The neonatal mortality rate (NMR – pups dead or disappeared / total pups) was 0.24, the minimum detected in the colony since monitoring began. This means that 24% of all pups died before reaching the age of the first moult (two months old). The mortality rate was similar for both males and females during 2008. – Miguel Angel Cedenilla, Hamdi M’Barek and Moulaye Haye, CBD-Habitat Foundation.
Three hundred and twenty teachers from the primary and secondary schools of Nouadhibou (Mauritania) participated in both theory and practical training on environmental education, organized by CBD-Habitat during February 2009. The objective was capacity-building, helping the teachers to develop, in an effective way, environmental educational programmes, and to implement them in Nouadhibou’s schools. With this objective, an environmental information handbook was also published in French and Arabic and distributed among school teachers during the training period [available for download in French, see below]. Also, a practical nature guide was published in order to assist teachers taking visiting school groups through the Cap Blanc Satellite Reserve and its environmental information facilities [available for download in French and Arabic, see below].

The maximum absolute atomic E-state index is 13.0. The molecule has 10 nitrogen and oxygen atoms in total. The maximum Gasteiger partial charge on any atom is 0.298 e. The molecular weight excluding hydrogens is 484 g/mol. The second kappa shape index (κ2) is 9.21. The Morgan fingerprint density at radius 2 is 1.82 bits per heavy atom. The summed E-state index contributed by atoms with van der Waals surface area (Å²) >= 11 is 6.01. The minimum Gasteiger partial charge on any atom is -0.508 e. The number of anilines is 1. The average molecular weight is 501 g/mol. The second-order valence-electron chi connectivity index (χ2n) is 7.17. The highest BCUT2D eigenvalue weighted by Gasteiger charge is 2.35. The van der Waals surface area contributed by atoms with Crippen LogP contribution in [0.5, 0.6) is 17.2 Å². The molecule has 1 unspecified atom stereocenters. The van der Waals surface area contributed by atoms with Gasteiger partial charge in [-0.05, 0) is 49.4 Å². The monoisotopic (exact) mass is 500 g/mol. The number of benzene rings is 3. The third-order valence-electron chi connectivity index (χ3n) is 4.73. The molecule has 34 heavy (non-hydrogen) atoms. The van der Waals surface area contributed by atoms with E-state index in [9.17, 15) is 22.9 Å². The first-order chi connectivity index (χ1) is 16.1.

During the course, both theoretical and practical skills were emphasised, with practical educational techniques focusing on learning games for students.
This educational programme formed part of the project “Qualification of different sectors of the Mauritanian population in environmental education and sustainable use of natural resources”, financed by the Spanish Cooperation Agency for Development, and the Spanish National Parks’ Network, and executed by CBD-Habitat.
It was the first course of its kind held in Mauritania. – Ana Maroto, Moulaye O.Haye and Hamdi M’Barek, CBD-Habitat Foundation.
CBD-Habitat. La Réserve Satellite du Cap Blanc [Guide to the Satellite Reserve of Cap Blanc, in French and Arabic]: 1-12. [PDF 880KB]
CBD-Habitat. Manuel d’éducation environnementale destiné aux professeurs de l’enseignement primaire et secondaire de Mauritanie: 1-70. [PDF 8.5MB]